Your Voice

Fill the 'Justice Gap': Victims of domestic violence need your pro bono legal help

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Bronwyn Blake

Bronwyn Blake.

I’ll never forget sitting in professor Sarah Buel’s Domestic Violence and the Law class at the University of Texas School of Law, as she shared her iconic article: Fifty Obstacles to Leaving, a.k.a., Why Abuse Victims Stay.

From her perspective as a survivor, she pulled back the curtain on something too many people misunderstand: The most dangerous time for survivors of interpersonal violence is when they decide to leave or seek help. I knew from that point on that I wanted to dedicate myself to better understanding this issue and serving survivors.

Now, after 18 years of practicing survivor law, I’ve seen firsthand what advocates like Buel have long known. I’ve come to understand through my work at the Texas Advocacy Project that the majority of family violence-related homicides occur during or directly after separation.

In fact, women in abusive relationships are 3.6 times more likely to be killed in the period immediately after separation than during any other time in the relationship, according to a 2006 study titled “War and Public Health—and the rate of nonlethal violence increases as well.

I’ve personally seen these scenarios play out, and I’ve also witnessed how access to legal services during this critical time can save lives. Civil protective orders prevent further violence for many victims. A 2002 study in the Journal of the American Medical Association found victims with protective orders were 80% less likely to be re-victimized. The impact of dedicated attorneys cannot be overstated, as a survivor is far more likely to acquire a protective order with the assistance of an attorney than without.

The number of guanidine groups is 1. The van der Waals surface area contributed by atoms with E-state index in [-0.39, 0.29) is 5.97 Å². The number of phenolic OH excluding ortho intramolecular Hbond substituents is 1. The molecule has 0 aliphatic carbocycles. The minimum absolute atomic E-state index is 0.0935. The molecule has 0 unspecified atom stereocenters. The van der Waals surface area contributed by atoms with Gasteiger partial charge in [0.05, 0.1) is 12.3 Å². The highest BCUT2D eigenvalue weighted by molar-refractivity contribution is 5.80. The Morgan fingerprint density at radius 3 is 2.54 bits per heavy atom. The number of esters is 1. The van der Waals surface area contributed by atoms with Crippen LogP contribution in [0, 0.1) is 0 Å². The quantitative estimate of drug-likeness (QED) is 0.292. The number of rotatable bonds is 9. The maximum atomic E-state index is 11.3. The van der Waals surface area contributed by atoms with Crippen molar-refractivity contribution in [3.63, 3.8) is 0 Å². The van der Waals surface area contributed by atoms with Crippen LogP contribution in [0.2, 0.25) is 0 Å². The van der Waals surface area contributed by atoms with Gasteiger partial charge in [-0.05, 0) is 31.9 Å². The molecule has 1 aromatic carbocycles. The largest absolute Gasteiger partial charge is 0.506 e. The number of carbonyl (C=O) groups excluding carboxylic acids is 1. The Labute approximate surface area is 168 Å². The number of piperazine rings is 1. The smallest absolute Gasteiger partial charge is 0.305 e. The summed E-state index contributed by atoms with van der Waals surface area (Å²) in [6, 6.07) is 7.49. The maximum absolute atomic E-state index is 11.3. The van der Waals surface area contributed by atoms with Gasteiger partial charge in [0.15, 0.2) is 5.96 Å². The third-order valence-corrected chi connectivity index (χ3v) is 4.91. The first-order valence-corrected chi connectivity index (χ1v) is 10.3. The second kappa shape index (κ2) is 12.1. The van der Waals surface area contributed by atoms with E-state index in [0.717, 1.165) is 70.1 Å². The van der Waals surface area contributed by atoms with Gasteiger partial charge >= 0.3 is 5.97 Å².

Sadly, the need for legal services far outpaces the supply. Texas Supreme Court Chief Justice Nathan Hecht states, “legal aid is available to only a fraction of those who need it: by some estimates, no more than half, by others, less than one-fifth.”

The phrase “with liberty and justice for all” means that justice should be accessible to everyone; however, with limited exceptions, there is no right to civil matters. Most low-income Americans are forced to go it alone. When your life maybe be on the line, I believe you deserve the support of an attorney.

I’m now honored to teach the same Domestic Violence and the Law class at UT Law that shaped my own career trajectory. I share with my students my belief that attorneys have an obligation to ensure survivors don’t fall into the “justice gap.”

Below, I’m providing my own list (inspired by Buel), which shows the myriad ways Texas Advocacy Project attorneys assist survivors on our legal hotline; these tips can be adapted for your own work:

25 standards of practice for advising survivors of intimate partner violence:

  1. Maintain client privacy by asking: Is it safe to talk? Is it safe to leave a voicemail? Does the abuser know your address?

  2. Explain that conversations are confidential and protected by attorney-client privilege, while explaining the limits on confidentiality.

  3. Practice active and reflective listening. Allow survivors to speak uninterrupted first, so they can feel heard and believed.

  4. Respond in a trauma-informed way. Empathetic, but modulated responses build trust and rapport, so survivors feel safe discussing difficult topics with candor.

  5. Validate that abuse is not OK, and they deserve to be treated with respect. Provide information about the dynamics of interpersonal violence and correct misconceptions, fears and lies the client may have been told.

  6. Survey the technological landscape by exploring whether the client is comfortable on the phone or if they prefer video conference, and learning whether they have access to the internet to reference links, e-file or attend a virtual hearing.

  7. Conduct an abbreviated lethality assessment and create a safety plan.

  8. Ask what justice means to them. Empower them to determine their objectives and goals.